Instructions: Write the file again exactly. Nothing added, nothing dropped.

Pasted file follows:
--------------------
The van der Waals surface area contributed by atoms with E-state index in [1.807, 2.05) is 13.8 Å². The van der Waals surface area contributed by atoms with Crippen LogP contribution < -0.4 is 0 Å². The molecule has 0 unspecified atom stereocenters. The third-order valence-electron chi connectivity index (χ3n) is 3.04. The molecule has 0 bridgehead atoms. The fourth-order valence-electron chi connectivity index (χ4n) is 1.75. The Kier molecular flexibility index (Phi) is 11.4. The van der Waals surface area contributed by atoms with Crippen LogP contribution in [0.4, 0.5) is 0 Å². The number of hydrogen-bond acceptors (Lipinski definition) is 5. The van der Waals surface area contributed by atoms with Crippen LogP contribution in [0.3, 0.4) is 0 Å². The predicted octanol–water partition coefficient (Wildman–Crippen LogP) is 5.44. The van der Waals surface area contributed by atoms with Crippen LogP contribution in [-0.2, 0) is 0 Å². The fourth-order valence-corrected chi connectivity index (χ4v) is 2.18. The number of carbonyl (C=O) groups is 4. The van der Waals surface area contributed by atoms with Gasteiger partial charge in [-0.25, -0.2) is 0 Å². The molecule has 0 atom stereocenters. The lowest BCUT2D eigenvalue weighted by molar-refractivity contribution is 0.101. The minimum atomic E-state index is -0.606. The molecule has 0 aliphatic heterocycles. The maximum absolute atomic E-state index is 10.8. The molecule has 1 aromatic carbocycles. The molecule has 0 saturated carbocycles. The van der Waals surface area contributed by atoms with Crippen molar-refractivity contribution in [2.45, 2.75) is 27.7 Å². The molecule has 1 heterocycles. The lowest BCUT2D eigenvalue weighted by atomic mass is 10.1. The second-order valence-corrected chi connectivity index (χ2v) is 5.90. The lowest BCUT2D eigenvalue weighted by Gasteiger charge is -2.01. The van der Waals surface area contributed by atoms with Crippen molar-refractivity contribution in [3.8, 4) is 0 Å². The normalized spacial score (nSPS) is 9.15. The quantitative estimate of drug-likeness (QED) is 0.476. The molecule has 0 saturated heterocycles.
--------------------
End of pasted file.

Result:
The van der Waals surface area contributed by atoms with E-state index in [1.807, 2.05) is 13.8 Å². The van der Waals surface area contributed by atoms with Crippen LogP contribution < -0.4 is 0 Å². The molecule has 0 unspecified atom stereocenters. The third-order valence-electron chi connectivity index (χ3n) is 3.04. The molecule has 0 bridgehead atoms. The fourth-order valence-electron chi connectivity index (χ4n) is 1.75. The Kier molecular flexibility index (Phi) is 11.4. The van der Waals surface area contributed by atoms with Crippen LogP contribution in [0.4, 0.5) is 0 Å². The number of hydrogen-bond acceptors (Lipinski definition) is 5. The van der Waals surface area contributed by atoms with Crippen LogP contribution in [0.3, 0.4) is 0 Å². The predicted octanol–water partition coefficient (Wildman–Crippen LogP) is 5.44. The van der Waals surface area contributed by atoms with Crippen LogP contribution in [-0.2, 0) is 0 Å². The fourth-order valence-corrected chi connectivity index (χ4v) is 2.18. The number of carbonyl (C=O) groups is 4. The van der Waals surface area contributed by atoms with Gasteiger partial charge in [-0.25, -0.2) is 0 Å². The molecule has 0 atom stereocenters. The lowest BCUT2D eigenvalue weighted by molar-refractivity contribution is 0.101. The minimum atomic E-state index is -0.606. The molecule has 0 aliphatic heterocycles. The maximum absolute atomic E-state index is 10.8. The molecule has 1 aromatic carbocycles. The molecule has 0 saturated carbocycles. The van der Waals surface area contributed by atoms with Crippen molar-refractivity contribution in [2.45, 2.75) is 27.7 Å². The molecule has 1 heterocycles. The lowest BCUT2D eigenvalue weighted by atomic mass is 10.1. The second-order valence-corrected chi connectivity index (χ2v) is 5.90. The lowest BCUT2D eigenvalue weighted by Gasteiger charge is -2.01. The van der Waals surface area contributed by atoms with Crippen molar-refractivity contribution in [3.8, 4) is 0 Å². The normalized spacial score (nSPS) is 9.15. The quantitative estimate of drug-likeness (QED) is 0.476. The molecule has 0 saturated heterocycles.